Friday, October 29, 2010

Combining Opposites: Proud & Humble

The Truth About the Tooth Fairy. By Rabbi Moss.

Question of the Week:
My daughter just lost her first tooth, so I need to know: do Jews believe in the Tooth Fairy? It seems wrong to lie to kids and pretend a fairy gave them money for their tooth. Should I just be up front and give her the money myself instead of creating false beliefs?

This is certainly not a Jewish thing. But I wouldn't call it a lie. It's more like a childish game of imagination. I doubt many kids have been damaged by the discovery that there is no fairy sneaking into their bedrooms at night. And they probably think that it's their parents who are being duped as they pocket the cash.

But there is a potential danger to the Tooth Fairy myth. It rewards children for doing nothing. Losing a tooth is a natural process that requires no effort on the part of the child. They have achieved nothing more than a bit of wobbling, and then you pay them for it. To reward a child for something that will happen anyway is a waste of the incentive power of money.

Even worse, it promotes the dangerous belief that you can get money for nothing. That is far more harmful for a child's future than believing in the Tooth Fairy. I have yet to meet an adult that still thinks fairies put money under pillows, but I certainly know some who still think the world owes them a free ride.

Better reward children for good behaviour, and teach them that hard work pays. When a child does something unnatural and difficult, like sharing their favourite toys even when they don't want to or cleaning up after themselves without being told, that warrants a little deposit under the pillow.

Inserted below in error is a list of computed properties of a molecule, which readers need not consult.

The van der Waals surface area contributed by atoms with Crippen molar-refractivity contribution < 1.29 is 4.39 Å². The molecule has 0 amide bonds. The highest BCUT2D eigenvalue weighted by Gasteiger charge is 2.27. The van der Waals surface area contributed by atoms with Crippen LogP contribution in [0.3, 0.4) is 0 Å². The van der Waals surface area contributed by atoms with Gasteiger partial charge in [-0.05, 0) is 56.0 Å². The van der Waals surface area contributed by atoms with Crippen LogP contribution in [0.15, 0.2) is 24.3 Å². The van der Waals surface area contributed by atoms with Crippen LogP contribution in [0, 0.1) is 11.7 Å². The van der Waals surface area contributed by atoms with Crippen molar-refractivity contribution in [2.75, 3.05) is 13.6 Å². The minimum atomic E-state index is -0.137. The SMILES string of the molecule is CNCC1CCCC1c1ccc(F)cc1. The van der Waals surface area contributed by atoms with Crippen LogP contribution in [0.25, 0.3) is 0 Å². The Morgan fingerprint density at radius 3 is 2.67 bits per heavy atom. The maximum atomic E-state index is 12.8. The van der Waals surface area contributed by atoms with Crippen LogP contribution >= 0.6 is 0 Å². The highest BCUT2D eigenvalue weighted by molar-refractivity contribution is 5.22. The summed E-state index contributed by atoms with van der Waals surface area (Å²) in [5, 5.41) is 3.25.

And if you want to capture their imagination, tell them some authentic Jewish wisdom: For every good deed you do, an angel is created to protect you. And every time you hold back from doing the wrong thing, G-d's light shines on you.

It's easy to lose a tooth. It's much harder to lose a bad habit. But good deeds create good energy. And self-control makes you stronger. That's no fairy tale.

Wednesday, October 27, 2010

Clinically dead woman wakes up in hospital

Brain-dead Wash. woman comes back to life

The Power of Thought by Rabbi Moss

Question of the Week:
My friend who is not Jewish asked me what makes kosher wine different to other wine. I didn't know what to say. How would you respond to him without getting into all the technicalities?

The Test of a Person's Inside

JLI Opens Fall Semester this Week, Over 14k Students

This week, the Chabad Jewish Learning Institute fall semester will open in over three hundred locations worldwide educating more then fourteen thousand students.

The new six-week course titled “medicine and morals”, will highlight “the Jewish respond to life’s tough decisions”. It will also explore what the Torah and Talmud have to say about difficult medical decisions. What's right? What's wrong? When should we turn to G-d? When do we edge too close to playing G-d? Case histories will shed light in what will be a “remarkable classroom experience”.